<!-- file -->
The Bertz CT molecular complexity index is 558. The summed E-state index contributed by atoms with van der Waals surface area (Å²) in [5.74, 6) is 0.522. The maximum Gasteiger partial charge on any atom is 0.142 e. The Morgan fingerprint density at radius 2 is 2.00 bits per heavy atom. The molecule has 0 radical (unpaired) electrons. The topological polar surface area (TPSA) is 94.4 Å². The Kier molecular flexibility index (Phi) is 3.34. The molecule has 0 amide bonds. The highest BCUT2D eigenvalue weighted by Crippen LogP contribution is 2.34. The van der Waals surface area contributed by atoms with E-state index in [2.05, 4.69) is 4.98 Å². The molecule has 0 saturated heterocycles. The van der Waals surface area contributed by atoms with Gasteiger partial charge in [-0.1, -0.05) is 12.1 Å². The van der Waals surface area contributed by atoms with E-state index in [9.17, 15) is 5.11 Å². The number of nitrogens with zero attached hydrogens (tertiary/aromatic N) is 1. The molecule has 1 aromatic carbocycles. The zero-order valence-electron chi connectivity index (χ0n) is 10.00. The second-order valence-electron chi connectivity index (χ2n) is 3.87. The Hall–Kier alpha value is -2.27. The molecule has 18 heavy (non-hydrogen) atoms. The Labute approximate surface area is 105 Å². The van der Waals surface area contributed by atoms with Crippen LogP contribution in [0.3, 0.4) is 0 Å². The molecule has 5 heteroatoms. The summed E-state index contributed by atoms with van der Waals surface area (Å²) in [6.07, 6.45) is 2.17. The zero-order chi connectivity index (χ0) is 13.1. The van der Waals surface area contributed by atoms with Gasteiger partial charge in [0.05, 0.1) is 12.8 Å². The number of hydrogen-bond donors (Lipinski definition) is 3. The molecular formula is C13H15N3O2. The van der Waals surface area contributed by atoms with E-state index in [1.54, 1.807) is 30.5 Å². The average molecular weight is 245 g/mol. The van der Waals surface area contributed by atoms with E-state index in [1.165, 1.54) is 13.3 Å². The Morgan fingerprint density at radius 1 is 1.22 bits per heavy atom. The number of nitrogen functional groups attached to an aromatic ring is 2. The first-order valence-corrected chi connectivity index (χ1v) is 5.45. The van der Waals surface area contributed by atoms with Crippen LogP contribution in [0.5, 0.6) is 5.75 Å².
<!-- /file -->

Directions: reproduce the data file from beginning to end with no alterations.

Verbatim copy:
The Bertz CT molecular complexity index is 558. The summed E-state index contributed by atoms with van der Waals surface area (Å²) in [5.74, 6) is 0.522. The maximum Gasteiger partial charge on any atom is 0.142 e. The Morgan fingerprint density at radius 2 is 2.00 bits per heavy atom. The molecule has 0 radical (unpaired) electrons. The topological polar surface area (TPSA) is 94.4 Å². The Kier molecular flexibility index (Phi) is 3.34. The molecule has 0 amide bonds. The highest BCUT2D eigenvalue weighted by Crippen LogP contribution is 2.34. The van der Waals surface area contributed by atoms with E-state index in [2.05, 4.69) is 4.98 Å². The molecule has 0 saturated heterocycles. The van der Waals surface area contributed by atoms with Gasteiger partial charge in [-0.1, -0.05) is 12.1 Å². The van der Waals surface area contributed by atoms with E-state index in [9.17, 15) is 5.11 Å². The number of nitrogens with zero attached hydrogens (tertiary/aromatic N) is 1. The molecule has 1 aromatic carbocycles. The zero-order valence-electron chi connectivity index (χ0n) is 10.00. The second-order valence-electron chi connectivity index (χ2n) is 3.87. The Hall–Kier alpha value is -2.27. The molecule has 18 heavy (non-hydrogen) atoms. The Labute approximate surface area is 105 Å². The van der Waals surface area contributed by atoms with Crippen LogP contribution in [0.3, 0.4) is 0 Å². The molecule has 5 heteroatoms. The summed E-state index contributed by atoms with van der Waals surface area (Å²) in [6.07, 6.45) is 2.17. The zero-order chi connectivity index (χ0) is 13.1. The van der Waals surface area contributed by atoms with Gasteiger partial charge in [0.05, 0.1) is 12.8 Å². The number of hydrogen-bond donors (Lipinski definition) is 3. The molecular formula is C13H15N3O2. The van der Waals surface area contributed by atoms with E-state index in [1.54, 1.807) is 30.5 Å². The average molecular weight is 245 g/mol. The van der Waals surface area contributed by atoms with E-state index in [1.165, 1.54) is 13.3 Å². The Morgan fingerprint density at radius 1 is 1.22 bits per heavy atom. The number of nitrogen functional groups attached to an aromatic ring is 2. The first-order valence-corrected chi connectivity index (χ1v) is 5.45. The van der Waals surface area contributed by atoms with Crippen LogP contribution in [0.5, 0.6) is 5.75 Å².